I will remove the guilt of this land in a single day. - Zechariah 3:9
Christ himself bore our sins in his body on the cross, so that, free from sins, we might live for righteousness. - 1 Peter 2:24
Two-year reading texts: Psalm 89:46-52; Isaiah 56,57; Colossians 2:11-23
Too often, our faith that in Christ we are "free from sins" ends up seeming - to ourselves, and to others - like we're not really very free at all. Set free by God's grace, we respond with gratitude, and of course want to live godly lives. The problem comes when we forget the part about grace, and about our freedom being all the result of Christ's work. We seem to want to take back control over our status with God - and Satan is only too glad to work to convince us that we've succeeded, that unless we hold ourselves to some (impossibly high) standard of Christian behavior, then we've failed, God doesn't really love us, and we're doomed. Then we worry so much about following every little detail of every little law that we risk losing sight of our freedom.
But God has power over this situation. "In a single day," all the guilt of all the sins of a whole nation can be erased. Over and over again, scripture reminds us bluntly and simply that what we can't do on our own, Christ has already accomplished as a free gift. We are forgiven, reconciled, set free, in his life and death and resurrection and ascension, sealed by his teaching and action and example. Done. We are free from sins.
Isaiah 56 contains God's well-known promise that "my house shall be called a house of prayer for all peoples," quoted by Jesus when he took a whip and turned over tables, driving the money-changers out of the part of the temple that was intended for Gentiles to come and pray. What if we apply this image to ridding ourselves of the worry and guilt that comes from slavishly following the rules, as if our salvation depended on our perfection? What if Jesus, in one swift move, wipes all those worries away? What if he wants to make space for our own hearts and minds to be a temple where we can come as we are and be at peace with God?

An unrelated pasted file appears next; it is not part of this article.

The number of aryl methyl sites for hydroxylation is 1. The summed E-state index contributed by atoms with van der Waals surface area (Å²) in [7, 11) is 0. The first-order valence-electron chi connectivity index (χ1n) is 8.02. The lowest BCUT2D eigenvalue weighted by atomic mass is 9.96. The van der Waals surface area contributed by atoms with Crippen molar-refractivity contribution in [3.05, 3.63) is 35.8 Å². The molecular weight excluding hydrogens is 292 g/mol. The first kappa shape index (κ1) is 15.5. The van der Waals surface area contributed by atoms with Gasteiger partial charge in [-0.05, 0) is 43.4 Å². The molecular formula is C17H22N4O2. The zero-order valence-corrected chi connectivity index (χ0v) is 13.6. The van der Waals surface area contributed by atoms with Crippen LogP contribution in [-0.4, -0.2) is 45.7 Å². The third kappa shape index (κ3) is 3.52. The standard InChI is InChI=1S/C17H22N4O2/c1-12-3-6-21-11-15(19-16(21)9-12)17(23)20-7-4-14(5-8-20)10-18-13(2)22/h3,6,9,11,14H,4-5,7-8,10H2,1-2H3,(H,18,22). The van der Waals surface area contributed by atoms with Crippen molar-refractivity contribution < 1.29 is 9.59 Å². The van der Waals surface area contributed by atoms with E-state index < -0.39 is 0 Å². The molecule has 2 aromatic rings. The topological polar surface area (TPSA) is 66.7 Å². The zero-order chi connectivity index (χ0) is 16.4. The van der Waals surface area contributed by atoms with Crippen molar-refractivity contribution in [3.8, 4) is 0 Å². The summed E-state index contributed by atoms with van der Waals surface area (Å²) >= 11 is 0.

Colossians 2 also gives a wide degree of freedom in how Christians live:
Do not let anyone condemn you in matters of food and drink or of observing festivals, new moons, or sabbaths. These are only a shadow of what is to come, but the substance belongs to Christ... If with Christ you died to the elemental spirits of the universe, why do you live as if you still belonged to the world? Why do you submit to regulations, "Do not handle, Do not taste, Do not touch"? All these regulations refer to things that perish with use; they are simply human commands and teachings.What if these kinds of observations are also the sort of restriction that Jesus wants to drive out? In tomorrow's section, the same letter turns to focus on having a heart connected to God through Christ. This sounds a lot like "living for righteousness" as mentioned in today's 1 Peter verse. What if we let go of all kinds of rules and human commands and teachings, and simply follow God, Father and Son and Holy Spirit? What if we let go of the control and pride we might fleetingly feel in moments of success in rule-following, and live always and abundantly in the grace of God in Christ?
God, thank you for this deep and true freedom! Thank you for removing our guilt fully and completely. Thank you for dwelling in and among us, so that we can live in this true freedom, knowing you are our way.